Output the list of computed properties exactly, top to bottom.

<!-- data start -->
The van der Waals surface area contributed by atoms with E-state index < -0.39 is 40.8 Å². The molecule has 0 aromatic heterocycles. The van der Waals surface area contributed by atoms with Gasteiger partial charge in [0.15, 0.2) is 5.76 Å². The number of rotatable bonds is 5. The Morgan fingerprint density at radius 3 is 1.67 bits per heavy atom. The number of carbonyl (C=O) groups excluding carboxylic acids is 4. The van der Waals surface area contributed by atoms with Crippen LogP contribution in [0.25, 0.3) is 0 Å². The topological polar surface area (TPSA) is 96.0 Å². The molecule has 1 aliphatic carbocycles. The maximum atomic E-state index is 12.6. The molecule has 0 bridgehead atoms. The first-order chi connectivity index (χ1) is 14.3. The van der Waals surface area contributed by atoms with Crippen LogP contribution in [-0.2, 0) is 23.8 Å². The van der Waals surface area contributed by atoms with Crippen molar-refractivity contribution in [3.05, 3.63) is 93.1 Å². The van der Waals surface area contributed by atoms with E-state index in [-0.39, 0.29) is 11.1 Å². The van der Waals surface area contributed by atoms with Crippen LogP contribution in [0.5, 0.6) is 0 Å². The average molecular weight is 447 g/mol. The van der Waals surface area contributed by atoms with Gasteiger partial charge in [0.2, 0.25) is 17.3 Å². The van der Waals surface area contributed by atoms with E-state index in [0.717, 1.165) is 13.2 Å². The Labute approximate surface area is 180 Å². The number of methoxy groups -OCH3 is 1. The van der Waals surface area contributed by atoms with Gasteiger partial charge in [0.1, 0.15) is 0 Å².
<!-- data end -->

The van der Waals surface area contributed by atoms with E-state index < -0.39 is 40.8 Å². The molecule has 0 aromatic heterocycles. The van der Waals surface area contributed by atoms with Gasteiger partial charge in [0.15, 0.2) is 5.76 Å². The number of rotatable bonds is 5. The Morgan fingerprint density at radius 3 is 1.67 bits per heavy atom. The number of carbonyl (C=O) groups excluding carboxylic acids is 4. The van der Waals surface area contributed by atoms with Crippen LogP contribution in [0.25, 0.3) is 0 Å². The topological polar surface area (TPSA) is 96.0 Å². The molecule has 1 aliphatic carbocycles. The maximum atomic E-state index is 12.6. The molecule has 0 bridgehead atoms. The first-order chi connectivity index (χ1) is 14.3. The van der Waals surface area contributed by atoms with Crippen LogP contribution in [-0.2, 0) is 23.8 Å². The van der Waals surface area contributed by atoms with Crippen molar-refractivity contribution in [3.05, 3.63) is 93.1 Å². The van der Waals surface area contributed by atoms with E-state index in [-0.39, 0.29) is 11.1 Å². The van der Waals surface area contributed by atoms with Crippen LogP contribution in [0.5, 0.6) is 0 Å². The average molecular weight is 447 g/mol. The van der Waals surface area contributed by atoms with Gasteiger partial charge in [0.2, 0.25) is 17.3 Å². The van der Waals surface area contributed by atoms with E-state index in [0.717, 1.165) is 13.2 Å². The Labute approximate surface area is 180 Å². The number of methoxy groups -OCH3 is 1. The van der Waals surface area contributed by atoms with Gasteiger partial charge in [0.1, 0.15) is 0 Å².